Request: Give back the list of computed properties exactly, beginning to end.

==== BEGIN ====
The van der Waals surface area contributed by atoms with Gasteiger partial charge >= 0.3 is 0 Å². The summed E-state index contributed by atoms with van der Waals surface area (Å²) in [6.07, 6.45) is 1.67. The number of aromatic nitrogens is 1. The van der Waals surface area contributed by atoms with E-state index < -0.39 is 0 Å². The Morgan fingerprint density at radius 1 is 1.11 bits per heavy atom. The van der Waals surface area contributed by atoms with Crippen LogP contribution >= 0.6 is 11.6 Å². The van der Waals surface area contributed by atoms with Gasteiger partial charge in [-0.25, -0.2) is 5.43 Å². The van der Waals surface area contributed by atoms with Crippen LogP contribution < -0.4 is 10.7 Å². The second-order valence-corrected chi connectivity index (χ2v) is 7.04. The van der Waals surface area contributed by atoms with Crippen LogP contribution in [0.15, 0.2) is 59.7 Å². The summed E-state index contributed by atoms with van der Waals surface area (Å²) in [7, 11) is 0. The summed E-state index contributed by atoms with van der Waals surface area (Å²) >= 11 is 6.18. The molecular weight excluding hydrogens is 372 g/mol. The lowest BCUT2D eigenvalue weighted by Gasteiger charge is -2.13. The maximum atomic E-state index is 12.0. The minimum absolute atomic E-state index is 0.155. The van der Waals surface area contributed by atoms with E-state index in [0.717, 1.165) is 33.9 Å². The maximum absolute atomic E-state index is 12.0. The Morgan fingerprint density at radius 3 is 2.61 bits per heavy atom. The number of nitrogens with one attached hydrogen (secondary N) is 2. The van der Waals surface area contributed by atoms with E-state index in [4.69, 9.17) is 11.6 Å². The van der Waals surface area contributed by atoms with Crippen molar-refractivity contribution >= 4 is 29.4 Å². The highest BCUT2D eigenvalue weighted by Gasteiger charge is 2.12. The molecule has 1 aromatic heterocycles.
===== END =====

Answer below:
The van der Waals surface area contributed by atoms with Gasteiger partial charge >= 0.3 is 0 Å². The summed E-state index contributed by atoms with van der Waals surface area (Å²) in [6.07, 6.45) is 1.67. The number of aromatic nitrogens is 1. The van der Waals surface area contributed by atoms with E-state index < -0.39 is 0 Å². The Morgan fingerprint density at radius 1 is 1.11 bits per heavy atom. The van der Waals surface area contributed by atoms with Crippen LogP contribution >= 0.6 is 11.6 Å². The van der Waals surface area contributed by atoms with Gasteiger partial charge in [-0.25, -0.2) is 5.43 Å². The van der Waals surface area contributed by atoms with Crippen LogP contribution < -0.4 is 10.7 Å². The second-order valence-corrected chi connectivity index (χ2v) is 7.04. The van der Waals surface area contributed by atoms with Crippen LogP contribution in [0.15, 0.2) is 59.7 Å². The summed E-state index contributed by atoms with van der Waals surface area (Å²) in [7, 11) is 0. The summed E-state index contributed by atoms with van der Waals surface area (Å²) >= 11 is 6.18. The molecular weight excluding hydrogens is 372 g/mol. The lowest BCUT2D eigenvalue weighted by Gasteiger charge is -2.13. The maximum atomic E-state index is 12.0. The minimum absolute atomic E-state index is 0.155. The van der Waals surface area contributed by atoms with E-state index in [0.717, 1.165) is 33.9 Å². The maximum absolute atomic E-state index is 12.0. The Morgan fingerprint density at radius 3 is 2.61 bits per heavy atom. The number of nitrogens with one attached hydrogen (secondary N) is 2. The van der Waals surface area contributed by atoms with E-state index in [4.69, 9.17) is 11.6 Å². The van der Waals surface area contributed by atoms with Crippen molar-refractivity contribution >= 4 is 29.4 Å². The highest BCUT2D eigenvalue weighted by Gasteiger charge is 2.12. The molecule has 1 aromatic heterocycles.